Study: Enterprises Fail To Mitigate Risks
Alert Mr. Obvious! The Internet exposes enterprise computing to major threats. Plus: What Microsoft plans to do about server, Web threats.
The Internet is increasingly the epicenter ever-growing front for defense against hackers, nasty bugs and malware.
A study released early Tuesday from security firms Qualys, TippingPoint and the Internet Storm Center at the SANS Institute points to the Web as the common denominator for two of the most pervasive risks to enterprise computing. What are the two risks? They would be client side bugs from attachments sent over e-mail and vulnerable Web Sites, that can include trusted Internet destinations with malicious code or dubious phishing and bait-and-switch Web pages that exists as literal Webs to entangle unsuspecting users.
The report got its data from the appliances, workstations and server hardware of responding businesses in the period covering March to August 2009 to provide, in the words of the three organizations, "a reliable portrait of the attacks being launched and the vulnerabilities they exploit."
Microsoft's Server, Web Component Threats
Still not convinced about the Internet security focal point? Microsoft is. Over the last two weeks the company issued two security advisories, both dealing with server tools. These off-cycle advisories come at a time when Microsoft programs are besieged by Web-component related issues.
Like all five of last Tuesday's patches, as well as other yet-to-be fixed bugs in the company's File Transfer Protocol and Server Message Block file sharing protocol, several of the most current and pressing bugs involve Web components.
Web components are a bit more complicated than application-level bugs in that they can involve everything from smash and grab firewall breaches to a random e-mail with a malicious .PDF that allows the hacker to take over a company server with remote code execution or trigger a denial of service bug in an if-I-can't-have-it-no-one-can incursion.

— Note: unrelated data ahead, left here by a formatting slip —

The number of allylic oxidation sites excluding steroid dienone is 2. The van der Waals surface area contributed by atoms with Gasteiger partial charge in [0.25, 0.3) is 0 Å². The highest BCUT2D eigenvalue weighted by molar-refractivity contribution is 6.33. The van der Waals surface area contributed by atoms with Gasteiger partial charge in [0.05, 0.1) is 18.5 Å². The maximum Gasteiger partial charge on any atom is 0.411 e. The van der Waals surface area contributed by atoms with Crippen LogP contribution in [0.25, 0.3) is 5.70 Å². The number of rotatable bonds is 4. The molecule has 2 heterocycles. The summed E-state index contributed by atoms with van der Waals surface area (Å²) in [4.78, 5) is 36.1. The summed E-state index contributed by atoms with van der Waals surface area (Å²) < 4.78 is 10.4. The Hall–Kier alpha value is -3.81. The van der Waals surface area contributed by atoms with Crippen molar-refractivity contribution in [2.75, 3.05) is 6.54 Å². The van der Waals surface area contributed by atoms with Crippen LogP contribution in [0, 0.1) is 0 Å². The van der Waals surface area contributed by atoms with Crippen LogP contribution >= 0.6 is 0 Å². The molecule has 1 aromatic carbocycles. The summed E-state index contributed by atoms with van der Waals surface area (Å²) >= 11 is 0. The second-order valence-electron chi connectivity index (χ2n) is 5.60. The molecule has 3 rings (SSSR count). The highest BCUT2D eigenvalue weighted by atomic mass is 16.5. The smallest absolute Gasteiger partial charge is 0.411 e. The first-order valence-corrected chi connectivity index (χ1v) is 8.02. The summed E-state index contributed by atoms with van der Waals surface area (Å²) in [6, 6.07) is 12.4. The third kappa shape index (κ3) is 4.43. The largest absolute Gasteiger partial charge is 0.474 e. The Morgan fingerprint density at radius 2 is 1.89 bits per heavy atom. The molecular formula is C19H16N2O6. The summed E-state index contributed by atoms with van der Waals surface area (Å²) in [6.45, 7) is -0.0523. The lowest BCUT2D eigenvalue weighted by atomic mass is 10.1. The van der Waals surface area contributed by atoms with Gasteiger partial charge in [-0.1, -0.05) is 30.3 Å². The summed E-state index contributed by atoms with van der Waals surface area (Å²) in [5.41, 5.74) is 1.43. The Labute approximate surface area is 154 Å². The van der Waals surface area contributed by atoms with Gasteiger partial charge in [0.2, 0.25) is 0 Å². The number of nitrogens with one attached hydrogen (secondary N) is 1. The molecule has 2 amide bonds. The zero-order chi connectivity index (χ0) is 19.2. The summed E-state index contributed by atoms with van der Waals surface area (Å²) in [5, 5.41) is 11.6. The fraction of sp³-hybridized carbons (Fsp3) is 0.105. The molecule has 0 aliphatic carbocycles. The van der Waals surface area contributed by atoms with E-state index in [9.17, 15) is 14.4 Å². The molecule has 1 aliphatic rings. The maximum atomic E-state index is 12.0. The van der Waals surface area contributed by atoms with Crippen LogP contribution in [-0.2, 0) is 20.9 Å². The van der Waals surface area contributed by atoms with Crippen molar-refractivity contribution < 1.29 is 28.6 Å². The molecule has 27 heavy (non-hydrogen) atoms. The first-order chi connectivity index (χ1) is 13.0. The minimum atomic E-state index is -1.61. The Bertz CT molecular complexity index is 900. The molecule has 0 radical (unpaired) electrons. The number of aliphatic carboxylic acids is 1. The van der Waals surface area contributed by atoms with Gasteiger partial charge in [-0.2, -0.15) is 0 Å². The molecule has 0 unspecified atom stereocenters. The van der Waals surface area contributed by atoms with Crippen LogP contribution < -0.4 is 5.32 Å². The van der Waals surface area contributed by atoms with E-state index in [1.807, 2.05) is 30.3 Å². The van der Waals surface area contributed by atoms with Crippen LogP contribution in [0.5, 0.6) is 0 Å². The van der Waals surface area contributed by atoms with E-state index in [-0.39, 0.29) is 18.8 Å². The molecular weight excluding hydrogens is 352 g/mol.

The FTP issue affects Microsoft's Internet Information Services. IIS is among the world's most frequently used Web server applications, second only to the Apache HTTP server. And the SMB issue deals with how Internet traffic is conducted, parsed and ultimately harnessed for transmission via Internet Explorer on workstations.
If that isn't enough critics are up in arms about an issue with Windows' implementation of the Transmission Control Protocol/Internet Protocol (TCP/IP), which is the Web's default suite of connection protocols. Apparently, all three bugs are supposed to be mitigated by this patch for Vista and Windows Server 2008 systems, but not XP, an older operating system that's still more widely used than both of the newer OSes.
According to transcripts from an informational Webcast that followed the patch release, an update for Windows XP will not be made available for these bugs:
"By default, Windows XP Service doesn't have a listening service configured in the client firewall and are therefore not affected by this vulnerability," explained Microsoft moderators Adrian Stone and Jerry Bryant, who added that a strong firewall could do the trick for XP users.
Not for nothing, but it seems that if strong firewalls could do the trick, there would be no need for this blog post nor the threats detailed herein. If you're using an Internet connection in an enterprise environment -- and you are if you're reading this online -- stay tuned.
Jabulani Leffall is an award-winning journalist whose work has appeared in the Financial Times of London, Investor's Business Daily, The Economist and CFO Magazine, among others.